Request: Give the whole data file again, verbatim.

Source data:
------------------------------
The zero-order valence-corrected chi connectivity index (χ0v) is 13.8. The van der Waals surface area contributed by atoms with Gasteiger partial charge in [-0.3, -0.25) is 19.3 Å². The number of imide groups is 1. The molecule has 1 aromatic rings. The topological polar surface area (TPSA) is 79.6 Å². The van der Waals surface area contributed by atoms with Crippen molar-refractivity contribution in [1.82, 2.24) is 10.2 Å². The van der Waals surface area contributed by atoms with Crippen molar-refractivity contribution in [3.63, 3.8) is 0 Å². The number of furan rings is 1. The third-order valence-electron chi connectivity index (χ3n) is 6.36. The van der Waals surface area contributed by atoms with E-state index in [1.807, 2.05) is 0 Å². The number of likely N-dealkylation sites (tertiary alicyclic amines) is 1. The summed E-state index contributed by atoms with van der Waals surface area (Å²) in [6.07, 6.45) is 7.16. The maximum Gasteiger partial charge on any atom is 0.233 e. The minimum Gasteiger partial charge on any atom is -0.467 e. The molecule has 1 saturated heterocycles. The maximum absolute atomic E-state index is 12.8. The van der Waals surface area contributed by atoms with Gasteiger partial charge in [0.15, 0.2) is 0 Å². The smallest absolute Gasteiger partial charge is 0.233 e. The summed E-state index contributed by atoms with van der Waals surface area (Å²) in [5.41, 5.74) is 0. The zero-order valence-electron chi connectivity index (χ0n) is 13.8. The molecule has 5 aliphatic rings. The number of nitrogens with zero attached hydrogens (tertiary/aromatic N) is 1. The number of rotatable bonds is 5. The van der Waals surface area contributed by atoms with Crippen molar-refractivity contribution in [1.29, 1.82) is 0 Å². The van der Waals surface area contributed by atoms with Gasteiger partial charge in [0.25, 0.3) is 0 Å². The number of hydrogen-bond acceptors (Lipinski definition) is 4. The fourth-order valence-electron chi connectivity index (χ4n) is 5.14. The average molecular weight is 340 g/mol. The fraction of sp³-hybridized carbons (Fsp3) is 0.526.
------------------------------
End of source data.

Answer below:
The zero-order valence-corrected chi connectivity index (χ0v) is 13.8. The van der Waals surface area contributed by atoms with Gasteiger partial charge in [-0.3, -0.25) is 19.3 Å². The number of imide groups is 1. The molecule has 1 aromatic rings. The topological polar surface area (TPSA) is 79.6 Å². The van der Waals surface area contributed by atoms with Crippen molar-refractivity contribution in [1.82, 2.24) is 10.2 Å². The van der Waals surface area contributed by atoms with Crippen molar-refractivity contribution in [3.63, 3.8) is 0 Å². The number of furan rings is 1. The third-order valence-electron chi connectivity index (χ3n) is 6.36. The van der Waals surface area contributed by atoms with E-state index in [1.807, 2.05) is 0 Å². The number of likely N-dealkylation sites (tertiary alicyclic amines) is 1. The summed E-state index contributed by atoms with van der Waals surface area (Å²) in [6.07, 6.45) is 7.16. The maximum Gasteiger partial charge on any atom is 0.233 e. The minimum Gasteiger partial charge on any atom is -0.467 e. The molecule has 1 saturated heterocycles. The maximum absolute atomic E-state index is 12.8. The van der Waals surface area contributed by atoms with Gasteiger partial charge in [0.15, 0.2) is 0 Å². The smallest absolute Gasteiger partial charge is 0.233 e. The summed E-state index contributed by atoms with van der Waals surface area (Å²) in [5.41, 5.74) is 0. The zero-order valence-electron chi connectivity index (χ0n) is 13.8. The molecule has 5 aliphatic rings. The number of nitrogens with zero attached hydrogens (tertiary/aromatic N) is 1. The number of rotatable bonds is 5. The van der Waals surface area contributed by atoms with Crippen molar-refractivity contribution in [1.29, 1.82) is 0 Å². The van der Waals surface area contributed by atoms with Gasteiger partial charge in [0.25, 0.3) is 0 Å². The number of hydrogen-bond acceptors (Lipinski definition) is 4. The fourth-order valence-electron chi connectivity index (χ4n) is 5.14. The average molecular weight is 340 g/mol. The fraction of sp³-hybridized carbons (Fsp3) is 0.526.